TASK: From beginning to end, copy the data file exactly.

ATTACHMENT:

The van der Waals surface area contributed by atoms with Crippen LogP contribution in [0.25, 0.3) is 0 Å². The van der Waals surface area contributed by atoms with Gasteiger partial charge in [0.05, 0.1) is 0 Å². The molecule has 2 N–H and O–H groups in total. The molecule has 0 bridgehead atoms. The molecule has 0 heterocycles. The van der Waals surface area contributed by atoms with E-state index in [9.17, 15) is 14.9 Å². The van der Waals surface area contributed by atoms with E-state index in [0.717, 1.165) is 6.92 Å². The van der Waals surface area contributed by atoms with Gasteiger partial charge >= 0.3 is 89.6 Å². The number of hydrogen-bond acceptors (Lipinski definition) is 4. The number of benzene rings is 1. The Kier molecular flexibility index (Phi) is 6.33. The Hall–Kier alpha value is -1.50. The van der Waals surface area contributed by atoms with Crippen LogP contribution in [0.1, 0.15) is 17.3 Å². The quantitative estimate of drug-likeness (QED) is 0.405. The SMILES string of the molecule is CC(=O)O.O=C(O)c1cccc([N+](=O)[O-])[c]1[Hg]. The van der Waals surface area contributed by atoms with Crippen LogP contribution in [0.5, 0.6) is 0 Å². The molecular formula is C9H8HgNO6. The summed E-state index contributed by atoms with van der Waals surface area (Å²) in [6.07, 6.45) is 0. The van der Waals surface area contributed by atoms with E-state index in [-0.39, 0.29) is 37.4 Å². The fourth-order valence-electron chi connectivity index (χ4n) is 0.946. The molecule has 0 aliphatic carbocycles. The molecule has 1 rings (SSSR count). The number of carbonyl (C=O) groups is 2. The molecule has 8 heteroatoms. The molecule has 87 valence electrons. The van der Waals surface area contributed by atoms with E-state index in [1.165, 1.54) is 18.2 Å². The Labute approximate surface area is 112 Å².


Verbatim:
The van der Waals surface area contributed by atoms with Crippen LogP contribution in [0.25, 0.3) is 0 Å². The van der Waals surface area contributed by atoms with Gasteiger partial charge in [0.05, 0.1) is 0 Å². The molecule has 2 N–H and O–H groups in total. The molecule has 0 bridgehead atoms. The molecule has 0 heterocycles. The van der Waals surface area contributed by atoms with E-state index in [9.17, 15) is 14.9 Å². The van der Waals surface area contributed by atoms with E-state index in [0.717, 1.165) is 6.92 Å². The van der Waals surface area contributed by atoms with Gasteiger partial charge >= 0.3 is 89.6 Å². The number of hydrogen-bond acceptors (Lipinski definition) is 4. The number of benzene rings is 1. The Kier molecular flexibility index (Phi) is 6.33. The Hall–Kier alpha value is -1.50. The van der Waals surface area contributed by atoms with Crippen LogP contribution in [0.1, 0.15) is 17.3 Å². The quantitative estimate of drug-likeness (QED) is 0.405. The SMILES string of the molecule is CC(=O)O.O=C(O)c1cccc([N+](=O)[O-])[c]1[Hg]. The van der Waals surface area contributed by atoms with Crippen LogP contribution in [0.5, 0.6) is 0 Å². The molecular formula is C9H8HgNO6. The summed E-state index contributed by atoms with van der Waals surface area (Å²) in [6.07, 6.45) is 0. The van der Waals surface area contributed by atoms with E-state index in [-0.39, 0.29) is 37.4 Å². The fourth-order valence-electron chi connectivity index (χ4n) is 0.946. The molecule has 0 aliphatic carbocycles. The molecule has 1 rings (SSSR count). The number of carbonyl (C=O) groups is 2. The molecule has 8 heteroatoms. The molecule has 87 valence electrons. The van der Waals surface area contributed by atoms with E-state index in [1.165, 1.54) is 18.2 Å². The Labute approximate surface area is 112 Å².